There are several other literary studies in the book, discussing writings by Raymond Carver, J. M. Coetzee, Leo Tolstoy, and W. G. Sebald. These studies each illustrate a nonneutral, ethically informed empirical method that Crary believes to be able to inform an objective understanding of humans and animals. These narratives are not a source for premises that can be fed into a standard form of argument; rather, on Crary's view, literature can be a crucial vehicle of moral reflection in that it can bring about the appropriate feeling that is part of sound moral thought (here Crary draws on Cora Diamond's writings on literature and morality). Hence, Crary argues for a wider conception of rationality to parallel the wider conception of objectivity. This wider conception of rationality addresses our affective responses as part of what needs to be transformed in coming to a more accurate conception of the world.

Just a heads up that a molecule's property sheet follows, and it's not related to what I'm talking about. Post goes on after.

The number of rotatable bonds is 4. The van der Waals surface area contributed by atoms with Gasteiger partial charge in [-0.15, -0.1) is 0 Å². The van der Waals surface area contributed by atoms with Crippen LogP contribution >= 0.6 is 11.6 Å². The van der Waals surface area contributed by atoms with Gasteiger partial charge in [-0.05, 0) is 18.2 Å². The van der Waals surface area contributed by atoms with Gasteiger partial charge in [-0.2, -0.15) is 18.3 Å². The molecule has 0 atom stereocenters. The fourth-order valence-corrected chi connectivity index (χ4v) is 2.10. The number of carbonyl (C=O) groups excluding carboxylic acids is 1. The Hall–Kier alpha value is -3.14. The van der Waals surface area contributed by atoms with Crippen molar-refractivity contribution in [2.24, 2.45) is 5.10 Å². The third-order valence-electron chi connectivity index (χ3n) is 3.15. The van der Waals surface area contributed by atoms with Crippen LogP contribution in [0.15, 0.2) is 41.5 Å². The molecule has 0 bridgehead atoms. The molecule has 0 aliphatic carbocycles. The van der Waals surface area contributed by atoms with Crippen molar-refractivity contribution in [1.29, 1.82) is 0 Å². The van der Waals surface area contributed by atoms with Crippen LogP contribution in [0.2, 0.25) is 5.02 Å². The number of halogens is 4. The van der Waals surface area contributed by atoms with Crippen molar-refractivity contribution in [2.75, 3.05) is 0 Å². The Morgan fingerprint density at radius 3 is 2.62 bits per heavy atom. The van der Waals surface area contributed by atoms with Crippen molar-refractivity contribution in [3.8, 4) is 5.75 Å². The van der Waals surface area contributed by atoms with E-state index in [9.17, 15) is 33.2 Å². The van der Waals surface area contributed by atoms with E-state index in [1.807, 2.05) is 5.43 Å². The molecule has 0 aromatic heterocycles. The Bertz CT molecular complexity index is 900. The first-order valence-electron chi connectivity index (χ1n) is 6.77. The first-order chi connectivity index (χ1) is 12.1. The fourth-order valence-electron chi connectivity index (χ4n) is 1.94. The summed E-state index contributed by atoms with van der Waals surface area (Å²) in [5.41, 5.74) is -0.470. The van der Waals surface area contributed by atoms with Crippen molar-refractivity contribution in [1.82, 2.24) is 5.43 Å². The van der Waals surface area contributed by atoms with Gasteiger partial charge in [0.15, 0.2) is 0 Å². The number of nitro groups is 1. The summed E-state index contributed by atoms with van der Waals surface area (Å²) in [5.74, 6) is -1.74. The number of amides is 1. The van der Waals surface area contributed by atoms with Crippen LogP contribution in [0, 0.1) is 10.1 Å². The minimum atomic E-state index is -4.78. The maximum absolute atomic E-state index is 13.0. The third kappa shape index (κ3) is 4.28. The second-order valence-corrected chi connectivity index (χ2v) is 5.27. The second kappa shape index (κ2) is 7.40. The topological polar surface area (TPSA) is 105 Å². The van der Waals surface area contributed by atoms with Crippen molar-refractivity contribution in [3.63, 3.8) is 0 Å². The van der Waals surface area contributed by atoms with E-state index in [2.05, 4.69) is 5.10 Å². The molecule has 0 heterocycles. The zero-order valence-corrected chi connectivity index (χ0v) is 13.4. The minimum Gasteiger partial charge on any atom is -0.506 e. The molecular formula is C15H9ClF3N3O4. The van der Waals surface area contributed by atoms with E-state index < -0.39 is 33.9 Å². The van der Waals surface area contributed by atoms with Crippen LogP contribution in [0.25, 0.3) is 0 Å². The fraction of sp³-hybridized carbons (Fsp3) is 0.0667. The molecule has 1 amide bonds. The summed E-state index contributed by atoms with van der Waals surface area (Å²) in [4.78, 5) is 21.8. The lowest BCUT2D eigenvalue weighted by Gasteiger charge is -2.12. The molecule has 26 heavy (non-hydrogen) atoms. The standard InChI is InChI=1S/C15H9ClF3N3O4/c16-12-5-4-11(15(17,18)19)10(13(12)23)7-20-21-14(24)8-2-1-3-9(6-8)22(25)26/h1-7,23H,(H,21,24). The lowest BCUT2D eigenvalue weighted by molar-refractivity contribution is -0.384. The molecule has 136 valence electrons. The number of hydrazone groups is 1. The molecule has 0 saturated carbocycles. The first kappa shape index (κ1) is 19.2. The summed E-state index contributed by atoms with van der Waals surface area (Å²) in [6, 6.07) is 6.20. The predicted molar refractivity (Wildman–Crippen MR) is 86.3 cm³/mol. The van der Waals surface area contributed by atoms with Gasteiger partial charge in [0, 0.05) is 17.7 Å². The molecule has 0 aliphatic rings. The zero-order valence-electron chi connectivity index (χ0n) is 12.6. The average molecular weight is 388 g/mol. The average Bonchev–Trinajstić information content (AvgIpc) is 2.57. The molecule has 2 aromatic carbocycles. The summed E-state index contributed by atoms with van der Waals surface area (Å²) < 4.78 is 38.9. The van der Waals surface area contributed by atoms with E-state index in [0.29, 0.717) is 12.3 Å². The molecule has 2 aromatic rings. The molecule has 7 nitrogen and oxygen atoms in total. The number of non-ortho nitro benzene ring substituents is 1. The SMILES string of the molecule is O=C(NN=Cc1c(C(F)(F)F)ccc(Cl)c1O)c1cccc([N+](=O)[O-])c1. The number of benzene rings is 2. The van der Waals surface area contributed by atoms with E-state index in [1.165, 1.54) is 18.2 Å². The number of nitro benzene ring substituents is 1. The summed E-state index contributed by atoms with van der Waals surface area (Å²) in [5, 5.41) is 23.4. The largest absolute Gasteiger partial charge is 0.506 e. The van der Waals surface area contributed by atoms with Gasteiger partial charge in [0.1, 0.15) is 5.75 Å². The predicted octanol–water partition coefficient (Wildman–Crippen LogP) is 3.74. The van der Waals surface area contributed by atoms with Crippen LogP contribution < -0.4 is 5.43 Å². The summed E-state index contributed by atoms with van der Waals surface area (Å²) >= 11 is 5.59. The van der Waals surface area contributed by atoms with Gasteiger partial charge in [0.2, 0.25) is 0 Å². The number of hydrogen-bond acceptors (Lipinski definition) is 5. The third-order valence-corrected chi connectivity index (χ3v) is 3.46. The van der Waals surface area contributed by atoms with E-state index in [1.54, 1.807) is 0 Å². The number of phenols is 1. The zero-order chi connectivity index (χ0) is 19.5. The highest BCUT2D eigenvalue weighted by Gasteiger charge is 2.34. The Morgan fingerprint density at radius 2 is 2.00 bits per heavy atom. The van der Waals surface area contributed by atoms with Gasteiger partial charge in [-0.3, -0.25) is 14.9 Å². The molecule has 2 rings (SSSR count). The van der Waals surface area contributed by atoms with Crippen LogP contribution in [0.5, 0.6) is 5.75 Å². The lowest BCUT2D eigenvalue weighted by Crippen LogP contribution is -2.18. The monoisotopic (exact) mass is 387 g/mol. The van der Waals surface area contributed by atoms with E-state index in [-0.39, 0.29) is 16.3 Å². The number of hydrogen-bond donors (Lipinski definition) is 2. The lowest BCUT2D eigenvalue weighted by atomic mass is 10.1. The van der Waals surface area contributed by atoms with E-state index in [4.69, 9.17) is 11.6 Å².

We see here that the argument of the book as a whole depends heavily on establishing the wider conception of objectivity, about which I raised some concerns above. There also seem to me to be questions about the nonneutral, ethically informed empirical method, at least as it is employed here. The explanatory power of a view or perspective surely depends on its having some distance from the explanandum. But in the literary cases described above, it appears that the ethical perspectives articulated in the narratives are not independent of the practices that Crary claims they explain. If instead of finding it deeply satisfying to take care of a senescent dog, I find it an irrational waste of time and resources, Pierce's memoir may not strike me as an especially illuminating explanation of some set of facts, but rather a sentimental screed attempting to rationalize a practice better rejected. What is to be done in the face of such a serious conflict of perspectives?